skip to Main Content
We will be open during regular office hours, however, we will be doing all client contact via telephone and clients are welcome to call in to speak with us.
What Are My Rights As A Father In Canada?

What Are My Rights as a Father in Canada?

By , of Carmichael Law Professional Corporation posted in Child Custody on Thursday, October 14, 2021.

As a father who is going through a separation or divorce, you likely have questions about what rights you have under Canadian law. People believe in many myths about what rights a father has in the child custody process or how fathers are treated in custody proceedings. A family lawyer from Carmichael can ensure that you are aware of your rights and could help ensure that they are protected and enforced.

What Rights Do Fathers Have?

Under the Children’s Law Reform Act, both parents are, by default, equally entitled to primary custody of a child. Courts are not permitted to favor giving custody to the mother over the father. Instead, the court must assign primary physical custody in a way that furthers the best interest of the child, recognizing that fathers have the same capacity to nurture and support children as mothers.

Fathers also have the right to claim spousal support in divorce, with the Divorce Act recognizing that spousal support can be awarded to either spouse to compensate for disadvantages experienced by a spouse due to the breakdown of the marriage, to help support children, and to promote the financial self-sufficiency of both spouses post-divorce.

What Are Unmarried Fathers’ Rights

Unmarried fathers who separate from their child’s or children’s mother have the same rights to seek custody as fathers who divorce. However, if a couple separates prior to a child’s birth, the mother is not obligated to inform the father of his paternity. But if the mother wishes to give the child up for adoption, an unwed father who knows of his paternity has the right to petition for custody of his child instead of his child being adopted by someone else.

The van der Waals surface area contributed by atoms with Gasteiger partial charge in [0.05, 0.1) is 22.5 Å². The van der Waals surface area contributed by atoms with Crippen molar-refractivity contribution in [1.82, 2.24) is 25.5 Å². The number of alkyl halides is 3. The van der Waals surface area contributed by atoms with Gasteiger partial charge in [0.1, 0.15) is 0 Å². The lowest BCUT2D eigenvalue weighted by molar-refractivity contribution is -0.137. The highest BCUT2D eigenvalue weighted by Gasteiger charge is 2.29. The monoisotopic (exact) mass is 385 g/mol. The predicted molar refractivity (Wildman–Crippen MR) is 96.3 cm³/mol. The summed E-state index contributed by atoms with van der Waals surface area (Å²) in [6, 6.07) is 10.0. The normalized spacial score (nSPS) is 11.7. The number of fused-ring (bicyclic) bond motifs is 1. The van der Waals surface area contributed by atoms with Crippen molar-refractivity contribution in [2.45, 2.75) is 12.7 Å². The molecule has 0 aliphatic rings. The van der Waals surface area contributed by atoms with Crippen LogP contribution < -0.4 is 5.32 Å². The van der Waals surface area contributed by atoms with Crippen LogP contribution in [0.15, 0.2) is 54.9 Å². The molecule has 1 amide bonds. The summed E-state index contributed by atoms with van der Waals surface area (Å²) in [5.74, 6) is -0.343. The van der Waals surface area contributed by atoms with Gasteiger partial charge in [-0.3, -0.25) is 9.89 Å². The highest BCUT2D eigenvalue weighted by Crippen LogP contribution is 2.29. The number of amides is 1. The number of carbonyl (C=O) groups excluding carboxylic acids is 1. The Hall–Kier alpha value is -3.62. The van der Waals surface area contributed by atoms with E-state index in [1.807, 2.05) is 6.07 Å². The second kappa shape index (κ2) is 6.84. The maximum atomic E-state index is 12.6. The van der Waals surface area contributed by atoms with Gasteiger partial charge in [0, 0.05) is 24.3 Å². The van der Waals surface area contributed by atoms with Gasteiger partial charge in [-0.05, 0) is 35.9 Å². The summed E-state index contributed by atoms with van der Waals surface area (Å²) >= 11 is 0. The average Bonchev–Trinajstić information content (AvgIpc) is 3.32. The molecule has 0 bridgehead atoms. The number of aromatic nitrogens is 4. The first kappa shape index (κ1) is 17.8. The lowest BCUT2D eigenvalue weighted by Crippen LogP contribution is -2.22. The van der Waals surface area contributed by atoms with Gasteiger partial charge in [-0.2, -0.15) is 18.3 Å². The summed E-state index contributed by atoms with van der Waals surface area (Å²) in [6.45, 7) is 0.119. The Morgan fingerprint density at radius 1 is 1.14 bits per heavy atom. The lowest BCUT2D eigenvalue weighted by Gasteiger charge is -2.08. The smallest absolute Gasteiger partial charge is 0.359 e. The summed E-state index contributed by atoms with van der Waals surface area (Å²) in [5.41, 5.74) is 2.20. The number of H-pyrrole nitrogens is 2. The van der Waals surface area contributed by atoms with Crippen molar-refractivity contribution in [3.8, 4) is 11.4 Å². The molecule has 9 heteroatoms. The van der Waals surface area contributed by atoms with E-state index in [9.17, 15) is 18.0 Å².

If only a mother signs a birth registration, she can choose to either give the child their father’s last name or give the child the mother’s last name. But an unwed father can petition to change his child’s last name to the father’s name, if the court finds that a name change would serve the child’s best interests.

What You Should Do to Protect Your Rights

To protect your rights to become or remain involved in your child’s life or children’s lives, you need to remain calm. By showing anger or frustration in the custody proceedings, you make it more likely that the court will award custody to the mother. Tips to remember to preserve and enforce your rights include:

  • Never blame your partner or your wife for the breakdown of your relationship. By displaying hot-tempered behavior, you risk convincing the court that you might teach such behaviors to your children, which the court will obviously find does not serve their best interests.
  • Remember to focus on your child or children throughout the process, rather than their mother. By doing so, you can show the court that you are dedicated to further your child’s or children’s best interests.
  • Also remember that your child or children need their mother in their lives as well, so be prepared to share some custody rights with your ex as well.
  • Consider taking parenting and co-parenting classes to learn skills that will help you raise your child and communicate more effective with their mother to co-parent.

Finally, you should strongly consider speaking with a family lawyer to learn more about your legal rights and options and to get skilled legal representation that will help you fight for your right to be involved with your child or children.

Contact an Oshawa Family Lawyer Now

If you are a father seeking to enforce your rights to be involved in your children’s lives, contact a Durham child custody and visitation lawyer from Carmichael today for a thorough and confidential consultation to discuss your legal options and next steps to take to advocate your rights as a father.

0 0 votes
Article Rating
Notify of
Inline Feedbacks
View all comments
Back To Top